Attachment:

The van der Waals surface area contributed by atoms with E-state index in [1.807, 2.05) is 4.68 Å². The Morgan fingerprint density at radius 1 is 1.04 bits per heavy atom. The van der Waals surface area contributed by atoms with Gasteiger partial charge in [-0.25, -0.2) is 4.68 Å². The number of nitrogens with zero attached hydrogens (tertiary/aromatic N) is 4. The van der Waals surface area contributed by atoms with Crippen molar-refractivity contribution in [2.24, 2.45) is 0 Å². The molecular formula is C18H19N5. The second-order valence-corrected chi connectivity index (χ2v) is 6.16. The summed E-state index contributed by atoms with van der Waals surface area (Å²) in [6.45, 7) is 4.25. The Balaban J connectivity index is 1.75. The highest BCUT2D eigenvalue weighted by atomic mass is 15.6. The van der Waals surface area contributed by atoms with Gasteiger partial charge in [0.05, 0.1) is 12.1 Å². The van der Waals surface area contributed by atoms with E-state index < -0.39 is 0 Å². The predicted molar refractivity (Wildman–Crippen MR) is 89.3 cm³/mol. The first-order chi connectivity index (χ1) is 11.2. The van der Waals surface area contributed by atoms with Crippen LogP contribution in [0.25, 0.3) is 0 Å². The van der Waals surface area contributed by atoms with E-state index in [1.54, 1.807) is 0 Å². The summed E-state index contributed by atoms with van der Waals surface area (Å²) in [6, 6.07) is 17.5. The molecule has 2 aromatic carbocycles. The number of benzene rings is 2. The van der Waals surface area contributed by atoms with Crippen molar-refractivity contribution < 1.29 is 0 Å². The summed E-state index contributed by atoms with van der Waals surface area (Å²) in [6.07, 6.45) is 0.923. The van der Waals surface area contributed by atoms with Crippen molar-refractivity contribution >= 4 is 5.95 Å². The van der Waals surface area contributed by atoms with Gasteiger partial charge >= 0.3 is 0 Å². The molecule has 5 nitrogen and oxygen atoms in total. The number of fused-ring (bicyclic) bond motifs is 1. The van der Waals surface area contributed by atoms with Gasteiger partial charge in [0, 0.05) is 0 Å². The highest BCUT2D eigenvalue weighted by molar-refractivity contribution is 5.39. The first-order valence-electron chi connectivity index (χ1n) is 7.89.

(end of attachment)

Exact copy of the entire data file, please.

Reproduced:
The van der Waals surface area contributed by atoms with E-state index in [1.807, 2.05) is 4.68 Å². The Morgan fingerprint density at radius 1 is 1.04 bits per heavy atom. The van der Waals surface area contributed by atoms with Gasteiger partial charge in [-0.25, -0.2) is 4.68 Å². The number of nitrogens with zero attached hydrogens (tertiary/aromatic N) is 4. The van der Waals surface area contributed by atoms with Crippen molar-refractivity contribution in [2.24, 2.45) is 0 Å². The molecular formula is C18H19N5. The second-order valence-corrected chi connectivity index (χ2v) is 6.16. The summed E-state index contributed by atoms with van der Waals surface area (Å²) in [6.45, 7) is 4.25. The Balaban J connectivity index is 1.75. The highest BCUT2D eigenvalue weighted by atomic mass is 15.6. The van der Waals surface area contributed by atoms with Gasteiger partial charge in [0.05, 0.1) is 12.1 Å². The van der Waals surface area contributed by atoms with E-state index < -0.39 is 0 Å². The predicted molar refractivity (Wildman–Crippen MR) is 89.3 cm³/mol. The first-order chi connectivity index (χ1) is 11.2. The van der Waals surface area contributed by atoms with Crippen LogP contribution in [0.25, 0.3) is 0 Å². The van der Waals surface area contributed by atoms with E-state index in [1.54, 1.807) is 0 Å². The summed E-state index contributed by atoms with van der Waals surface area (Å²) in [6, 6.07) is 17.5. The molecule has 2 aromatic carbocycles. The number of benzene rings is 2. The van der Waals surface area contributed by atoms with Crippen molar-refractivity contribution < 1.29 is 0 Å². The summed E-state index contributed by atoms with van der Waals surface area (Å²) in [6.07, 6.45) is 0.923. The van der Waals surface area contributed by atoms with Crippen molar-refractivity contribution >= 4 is 5.95 Å². The van der Waals surface area contributed by atoms with Gasteiger partial charge >= 0.3 is 0 Å². The molecule has 5 nitrogen and oxygen atoms in total. The number of fused-ring (bicyclic) bond motifs is 1. The van der Waals surface area contributed by atoms with Gasteiger partial charge in [0, 0.05) is 0 Å². The highest BCUT2D eigenvalue weighted by molar-refractivity contribution is 5.39. The first-order valence-electron chi connectivity index (χ1n) is 7.89.